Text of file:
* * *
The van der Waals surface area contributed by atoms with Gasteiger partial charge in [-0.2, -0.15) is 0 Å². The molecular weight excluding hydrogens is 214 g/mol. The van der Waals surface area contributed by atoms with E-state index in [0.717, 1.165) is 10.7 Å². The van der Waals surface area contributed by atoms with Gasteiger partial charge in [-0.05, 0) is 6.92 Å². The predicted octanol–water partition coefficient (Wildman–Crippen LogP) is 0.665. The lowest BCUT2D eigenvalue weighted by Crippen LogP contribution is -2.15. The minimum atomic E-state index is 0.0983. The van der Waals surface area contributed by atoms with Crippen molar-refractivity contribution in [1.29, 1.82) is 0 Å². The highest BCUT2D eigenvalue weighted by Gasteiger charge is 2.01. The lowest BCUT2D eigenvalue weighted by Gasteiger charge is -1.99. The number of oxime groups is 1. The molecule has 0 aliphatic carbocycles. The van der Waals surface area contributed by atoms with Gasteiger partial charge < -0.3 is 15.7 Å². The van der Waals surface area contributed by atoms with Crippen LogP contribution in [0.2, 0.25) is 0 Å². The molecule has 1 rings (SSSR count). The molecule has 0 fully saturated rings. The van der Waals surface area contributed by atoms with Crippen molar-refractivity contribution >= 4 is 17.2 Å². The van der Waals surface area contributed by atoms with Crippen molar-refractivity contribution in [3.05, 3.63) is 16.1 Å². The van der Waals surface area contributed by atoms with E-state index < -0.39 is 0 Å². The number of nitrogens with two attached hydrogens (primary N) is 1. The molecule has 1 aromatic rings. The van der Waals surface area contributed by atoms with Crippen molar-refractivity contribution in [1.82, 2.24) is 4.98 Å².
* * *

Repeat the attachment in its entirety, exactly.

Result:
The van der Waals surface area contributed by atoms with Gasteiger partial charge in [-0.2, -0.15) is 0 Å². The molecular weight excluding hydrogens is 214 g/mol. The van der Waals surface area contributed by atoms with E-state index in [0.717, 1.165) is 10.7 Å². The van der Waals surface area contributed by atoms with Gasteiger partial charge in [-0.05, 0) is 6.92 Å². The predicted octanol–water partition coefficient (Wildman–Crippen LogP) is 0.665. The lowest BCUT2D eigenvalue weighted by Crippen LogP contribution is -2.15. The minimum atomic E-state index is 0.0983. The van der Waals surface area contributed by atoms with Crippen molar-refractivity contribution in [1.29, 1.82) is 0 Å². The highest BCUT2D eigenvalue weighted by Gasteiger charge is 2.01. The lowest BCUT2D eigenvalue weighted by Gasteiger charge is -1.99. The number of oxime groups is 1. The molecule has 0 aliphatic carbocycles. The van der Waals surface area contributed by atoms with Gasteiger partial charge < -0.3 is 15.7 Å². The van der Waals surface area contributed by atoms with Crippen LogP contribution in [0.2, 0.25) is 0 Å². The molecule has 1 rings (SSSR count). The molecule has 0 fully saturated rings. The van der Waals surface area contributed by atoms with Crippen molar-refractivity contribution >= 4 is 17.2 Å². The van der Waals surface area contributed by atoms with Crippen molar-refractivity contribution in [3.05, 3.63) is 16.1 Å². The van der Waals surface area contributed by atoms with E-state index < -0.39 is 0 Å². The number of nitrogens with two attached hydrogens (primary N) is 1. The molecule has 1 aromatic rings. The van der Waals surface area contributed by atoms with Crippen molar-refractivity contribution in [1.82, 2.24) is 4.98 Å².